Arroyo Grande is named for the big gully that gives it life and has at times terrorized the town.
When William Brewer traveled by wagon, surveying the 11-year-old state of California in April 1861, his journal documents a memorable crossing.
“We wound among hills, and at last at the Arroyo Grande, had a bad hill to descend. We had come a longer road because the ‘hill was easier’ this way. Well, we got to the ‘easy’ hill. It was about five or six hundred feet high, the sides at an angle of about 30 degrees, down which the road ran in ‘crooks’ — now one side up, now the other. No work had been expended on it, so it was always very sidling, and very steep at the same time.
“We chained both hind wheels, and for a time all went well. We had descended about one-third of the way, sliding, slipping, dragging, when, quick as a flash, over went the whole concern. Pete and Mike escaped from under the pile by a miracle of agility that would astonish a circus performer. Such a pile!
“The wagon caught (stopped sliding) when completely upside down, the wheels high in the air. The mules were tangled in the harness, one on his back, his mate standing over and astride him. One of the wild leaders got loose, and was lassoed by Guirado a mile distant.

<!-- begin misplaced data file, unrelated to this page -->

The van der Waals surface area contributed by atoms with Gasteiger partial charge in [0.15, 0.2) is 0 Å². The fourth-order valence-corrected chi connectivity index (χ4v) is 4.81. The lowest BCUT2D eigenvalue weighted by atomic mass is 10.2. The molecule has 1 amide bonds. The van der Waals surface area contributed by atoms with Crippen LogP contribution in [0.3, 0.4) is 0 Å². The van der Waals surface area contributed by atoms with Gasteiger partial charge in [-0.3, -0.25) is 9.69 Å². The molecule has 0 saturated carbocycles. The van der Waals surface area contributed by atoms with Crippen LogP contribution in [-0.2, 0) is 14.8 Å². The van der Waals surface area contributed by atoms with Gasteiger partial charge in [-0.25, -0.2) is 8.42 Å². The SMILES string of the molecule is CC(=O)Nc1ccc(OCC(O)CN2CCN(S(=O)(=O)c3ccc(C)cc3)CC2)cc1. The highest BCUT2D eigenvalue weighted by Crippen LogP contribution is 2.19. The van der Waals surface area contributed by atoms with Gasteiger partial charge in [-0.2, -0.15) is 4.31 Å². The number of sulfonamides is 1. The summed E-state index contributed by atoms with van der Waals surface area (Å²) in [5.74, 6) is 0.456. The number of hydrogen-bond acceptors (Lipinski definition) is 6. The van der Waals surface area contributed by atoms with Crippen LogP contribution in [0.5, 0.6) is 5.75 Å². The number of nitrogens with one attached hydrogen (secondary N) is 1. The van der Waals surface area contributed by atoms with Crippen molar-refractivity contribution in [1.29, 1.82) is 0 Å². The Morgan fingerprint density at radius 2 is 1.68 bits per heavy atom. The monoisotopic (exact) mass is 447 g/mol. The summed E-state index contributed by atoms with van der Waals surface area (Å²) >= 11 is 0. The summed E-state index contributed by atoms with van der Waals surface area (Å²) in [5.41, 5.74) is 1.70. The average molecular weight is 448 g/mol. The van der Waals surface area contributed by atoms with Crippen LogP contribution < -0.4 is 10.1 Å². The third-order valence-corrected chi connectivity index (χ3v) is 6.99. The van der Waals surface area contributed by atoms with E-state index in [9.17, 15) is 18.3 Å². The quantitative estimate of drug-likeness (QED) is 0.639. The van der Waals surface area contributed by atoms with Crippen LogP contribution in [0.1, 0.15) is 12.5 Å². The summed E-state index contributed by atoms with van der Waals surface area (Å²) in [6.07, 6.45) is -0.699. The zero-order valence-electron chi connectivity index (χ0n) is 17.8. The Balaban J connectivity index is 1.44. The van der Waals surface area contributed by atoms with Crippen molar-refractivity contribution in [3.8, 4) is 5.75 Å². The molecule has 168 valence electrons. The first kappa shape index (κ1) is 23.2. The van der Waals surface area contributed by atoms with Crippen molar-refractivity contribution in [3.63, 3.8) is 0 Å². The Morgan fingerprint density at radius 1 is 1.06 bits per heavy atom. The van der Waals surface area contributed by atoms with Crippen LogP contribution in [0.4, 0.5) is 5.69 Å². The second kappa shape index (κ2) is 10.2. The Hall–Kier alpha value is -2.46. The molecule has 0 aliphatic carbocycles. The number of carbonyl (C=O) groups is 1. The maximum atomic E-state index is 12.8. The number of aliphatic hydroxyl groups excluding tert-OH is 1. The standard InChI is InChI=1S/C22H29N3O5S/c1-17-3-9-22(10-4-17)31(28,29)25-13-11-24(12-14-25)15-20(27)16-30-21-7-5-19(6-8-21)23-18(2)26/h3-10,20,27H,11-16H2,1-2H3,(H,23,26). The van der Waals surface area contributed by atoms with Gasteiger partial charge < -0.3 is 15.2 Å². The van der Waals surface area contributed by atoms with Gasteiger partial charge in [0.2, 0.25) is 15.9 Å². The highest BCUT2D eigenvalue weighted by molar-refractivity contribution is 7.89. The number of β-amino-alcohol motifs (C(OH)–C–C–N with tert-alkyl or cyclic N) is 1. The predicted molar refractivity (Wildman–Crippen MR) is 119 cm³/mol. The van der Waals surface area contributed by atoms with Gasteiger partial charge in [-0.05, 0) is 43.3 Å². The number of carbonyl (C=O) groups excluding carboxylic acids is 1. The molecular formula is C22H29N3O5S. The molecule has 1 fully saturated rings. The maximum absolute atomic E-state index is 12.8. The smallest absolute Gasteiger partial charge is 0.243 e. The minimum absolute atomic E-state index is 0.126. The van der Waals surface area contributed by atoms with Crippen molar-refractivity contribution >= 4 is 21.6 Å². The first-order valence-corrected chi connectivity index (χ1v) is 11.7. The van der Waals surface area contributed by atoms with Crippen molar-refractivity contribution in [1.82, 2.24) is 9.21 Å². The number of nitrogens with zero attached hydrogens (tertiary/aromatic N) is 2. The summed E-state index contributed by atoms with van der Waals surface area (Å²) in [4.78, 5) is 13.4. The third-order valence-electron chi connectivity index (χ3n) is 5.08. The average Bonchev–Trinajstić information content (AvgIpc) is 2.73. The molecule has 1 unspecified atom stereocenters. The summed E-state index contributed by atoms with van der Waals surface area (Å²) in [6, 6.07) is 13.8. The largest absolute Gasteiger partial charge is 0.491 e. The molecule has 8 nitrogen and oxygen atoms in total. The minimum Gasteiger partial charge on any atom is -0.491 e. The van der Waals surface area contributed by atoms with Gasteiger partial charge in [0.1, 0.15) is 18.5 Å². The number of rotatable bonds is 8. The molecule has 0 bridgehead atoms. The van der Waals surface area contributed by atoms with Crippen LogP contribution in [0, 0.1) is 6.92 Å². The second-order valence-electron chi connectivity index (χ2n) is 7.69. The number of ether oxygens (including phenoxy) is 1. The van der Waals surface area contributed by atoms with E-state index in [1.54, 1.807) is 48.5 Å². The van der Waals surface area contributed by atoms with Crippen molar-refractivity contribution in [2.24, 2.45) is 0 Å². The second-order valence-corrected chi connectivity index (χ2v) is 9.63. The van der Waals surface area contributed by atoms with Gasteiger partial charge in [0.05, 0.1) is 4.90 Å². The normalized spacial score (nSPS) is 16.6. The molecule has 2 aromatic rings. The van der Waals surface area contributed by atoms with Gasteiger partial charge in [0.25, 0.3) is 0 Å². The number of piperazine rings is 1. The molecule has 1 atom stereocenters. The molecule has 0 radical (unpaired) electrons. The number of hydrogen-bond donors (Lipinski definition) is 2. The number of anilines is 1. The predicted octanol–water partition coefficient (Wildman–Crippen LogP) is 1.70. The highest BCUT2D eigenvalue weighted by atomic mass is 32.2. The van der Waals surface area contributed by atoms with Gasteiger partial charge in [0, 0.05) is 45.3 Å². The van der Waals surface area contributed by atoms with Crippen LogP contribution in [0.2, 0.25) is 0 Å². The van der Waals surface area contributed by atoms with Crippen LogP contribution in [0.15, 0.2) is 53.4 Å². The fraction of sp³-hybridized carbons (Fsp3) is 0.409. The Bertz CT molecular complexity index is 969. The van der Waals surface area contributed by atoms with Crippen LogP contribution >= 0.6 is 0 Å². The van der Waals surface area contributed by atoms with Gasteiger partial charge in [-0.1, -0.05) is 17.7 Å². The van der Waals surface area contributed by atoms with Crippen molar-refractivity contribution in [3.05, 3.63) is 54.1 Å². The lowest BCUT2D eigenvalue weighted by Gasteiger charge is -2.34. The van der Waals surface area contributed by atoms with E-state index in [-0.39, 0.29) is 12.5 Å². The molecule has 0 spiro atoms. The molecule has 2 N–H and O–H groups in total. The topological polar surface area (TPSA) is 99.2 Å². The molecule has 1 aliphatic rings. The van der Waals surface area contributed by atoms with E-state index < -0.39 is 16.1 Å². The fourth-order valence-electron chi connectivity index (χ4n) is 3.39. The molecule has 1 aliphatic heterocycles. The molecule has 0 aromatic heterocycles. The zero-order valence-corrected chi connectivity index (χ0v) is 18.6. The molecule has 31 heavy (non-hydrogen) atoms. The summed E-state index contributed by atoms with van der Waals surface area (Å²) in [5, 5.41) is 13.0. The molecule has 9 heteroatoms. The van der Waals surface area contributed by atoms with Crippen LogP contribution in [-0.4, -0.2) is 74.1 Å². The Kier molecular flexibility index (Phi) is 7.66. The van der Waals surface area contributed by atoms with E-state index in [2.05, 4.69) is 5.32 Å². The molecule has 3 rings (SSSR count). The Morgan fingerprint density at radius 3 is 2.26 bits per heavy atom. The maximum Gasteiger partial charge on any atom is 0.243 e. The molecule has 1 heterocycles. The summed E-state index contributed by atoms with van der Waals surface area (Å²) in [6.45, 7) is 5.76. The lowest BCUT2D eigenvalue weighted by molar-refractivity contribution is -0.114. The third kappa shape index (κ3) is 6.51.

“We got up the mule, then attended to the wagon. I never before unloaded a load from the bottom — carpetbags, instruments, tools, provisions, tent-ropes, botanical papers, etc.”
In later days, the road was improved but the ungrateful creek washed it out. The span at Bridge Street dangled and the narrow gauge railroad bridge almost fell, too, during the epic flooding of 1914. Repairs were so costly that some tried and failed to disincorporate the city to avoid paying for repairs.
In 1886, terror of another kind visited the creek when a masked mob pulled a man and his son from jail and lynched them from the Pacific Coast Railway bridge. The jailed men had been accused of murder and attempted murder in the wake of a property dispute. A third man was let go with the rope still around his neck. School children discovered the bodies dangling from the bridge the next day.
Flooding in 1969 wreaked havoc throughout the county except in Arroyo Grande — the new Lopez Dam protected residents downstream.
A July 7, 2011, Tribune editorial celebrating Arroyo Grande’s Centennial reads, “The Arroyo Grande Swinging Bridge — the only one of its kind in the state of California — was built in 1875. It’s been restored and reinforced over the years, but it has retained its historic flavor and remains one of the most popular landmarks in South County.”
The cable suspension bridge was recently closed because of damage from over-exuberant users jumping on it as they crossed.
Many of the creek’s stories were gathered by Robert A. Brown in a book “The Story of Arroyo Grande Creek.”
Telegram-Tribune reporter Jerry Bunin wrote the story Feb. 24, 2002:
Secrets Of The Creek
Arroyo Grande Resident Charts Waterway’s History And Use